Kevin Pumphrey was receiving collection calls for several years about student loans that he did not owe, in violation of the Fair Debt Collection Practices Act (FDCPA). However, after he learned that he could sue the collection agency for harassment, the agency settled the case and left him alone.

In another case, Michael L. Hughes started getting the harassing calls from a debt collector claiming that he owed $12,000. After checking his credit report, he realized the debt collectors had the wrong person. His credit report showed a $12,000 debt owed by a Michael “B” Hughes.

This practice known as “debt tagging” prompted a Federal Trade Commission investigation (FTC) of Credit Bureau Collection Services, or CBCS. The company agreed to pay more than $1 million to settle charges that it violated federal law by inaccurately reporting credit information and by pressing consumers to pay debts they did not owe.

Sometimes, as in the case of Hughes, they go after consumers with similar names as those who owe money. Debt collectors also call wrong phone numbers, hoping to pry information out of whoever answers. Some manage to get enough identifying information to make people seem liable for debts they do not owe.

According to the FTC, it receives more complaints about the debt-collection industry than about any other industry.

J. Reilly Dolan, assistant director of the FTC’s Division of Financial Practices in Washington, said his team made a point of bringing the CBCS case. “It’s not an isolated incident,” Dolan said. “We want a case out there to make sure everyone understands it’s not acceptable.” He said the FTC expects to continue challenging such practices.

Valerie Hayes, general counsel for Association of Credit and Collections (ACA), said debt collectors can err when the debtor gets a different phone number from the one first used. Or someone who moves into the home of a debtor might receive that person’s bills or other communications.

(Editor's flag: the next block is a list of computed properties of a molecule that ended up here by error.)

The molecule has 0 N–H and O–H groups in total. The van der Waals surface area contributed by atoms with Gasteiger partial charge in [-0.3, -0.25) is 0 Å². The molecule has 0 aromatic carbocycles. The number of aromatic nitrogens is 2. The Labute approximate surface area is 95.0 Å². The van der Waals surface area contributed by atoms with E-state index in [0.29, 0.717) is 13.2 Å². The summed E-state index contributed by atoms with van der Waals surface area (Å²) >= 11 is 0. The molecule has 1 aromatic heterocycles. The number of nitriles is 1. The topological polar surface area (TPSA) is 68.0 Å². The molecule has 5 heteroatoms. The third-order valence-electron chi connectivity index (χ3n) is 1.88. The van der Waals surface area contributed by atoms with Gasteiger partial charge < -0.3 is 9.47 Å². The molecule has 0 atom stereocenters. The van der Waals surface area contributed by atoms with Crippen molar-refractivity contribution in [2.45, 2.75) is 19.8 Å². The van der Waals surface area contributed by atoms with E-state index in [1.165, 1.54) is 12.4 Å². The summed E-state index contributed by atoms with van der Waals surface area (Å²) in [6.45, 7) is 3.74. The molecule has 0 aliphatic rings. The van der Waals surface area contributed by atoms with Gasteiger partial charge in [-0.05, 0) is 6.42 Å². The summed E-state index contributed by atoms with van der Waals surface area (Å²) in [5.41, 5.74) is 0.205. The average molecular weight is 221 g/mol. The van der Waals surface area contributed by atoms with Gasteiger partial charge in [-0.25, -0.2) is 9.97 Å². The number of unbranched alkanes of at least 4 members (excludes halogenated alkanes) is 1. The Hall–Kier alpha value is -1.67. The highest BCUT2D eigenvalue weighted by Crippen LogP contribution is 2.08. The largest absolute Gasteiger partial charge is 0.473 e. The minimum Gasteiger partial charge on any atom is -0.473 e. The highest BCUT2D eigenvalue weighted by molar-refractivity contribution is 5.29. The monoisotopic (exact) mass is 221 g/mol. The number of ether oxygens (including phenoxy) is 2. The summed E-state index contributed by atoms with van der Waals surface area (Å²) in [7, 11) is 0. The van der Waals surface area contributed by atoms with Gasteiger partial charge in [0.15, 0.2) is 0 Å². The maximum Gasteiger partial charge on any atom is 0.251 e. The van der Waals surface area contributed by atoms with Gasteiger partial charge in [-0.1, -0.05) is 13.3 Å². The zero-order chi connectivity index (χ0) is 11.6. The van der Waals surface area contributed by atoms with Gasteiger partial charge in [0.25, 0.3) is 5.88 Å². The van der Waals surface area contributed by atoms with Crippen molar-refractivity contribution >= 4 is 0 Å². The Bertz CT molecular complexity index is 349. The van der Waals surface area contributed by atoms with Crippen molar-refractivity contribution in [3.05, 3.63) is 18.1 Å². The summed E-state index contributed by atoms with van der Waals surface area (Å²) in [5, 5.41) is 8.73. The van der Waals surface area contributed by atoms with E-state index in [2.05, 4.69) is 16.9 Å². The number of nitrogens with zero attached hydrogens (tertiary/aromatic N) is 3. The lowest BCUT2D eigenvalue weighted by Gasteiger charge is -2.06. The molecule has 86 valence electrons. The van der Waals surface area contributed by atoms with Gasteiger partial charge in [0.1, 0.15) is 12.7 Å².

Those random connections can pay off for debt collectors. Some unscrupulous collectors will pursue a person who might cave under pressure. Mark Fullbright, fraud specialist at Identity Theft 911, said CBCS called one of his clients, Molly Harrington, and managed to get her to divulge her Social Security number. Then Harrington, got a bill for $4,197 from an electric company for power at a house in Putnam, Connecticut. But she was from Chepachet, Rhode Island and had never lived in Connecticut, nor did she own property in Connecticut.

Jay Foley, Executive Director at the Identity Theft Resource Center, said “a person who is being harassed by a debt collector should write a certified letter to the agency explaining that they are contacting the wrong person. If the collector does not stop, document everything and consult a consumer protection attorney.”

If you are being harassed by a debt collector in violation of the FDCPA, you may be entitled to compensation. Please call California Consumer Protection Attorney, Todd M. Friedman at (877) 449-8898 for a free consultation.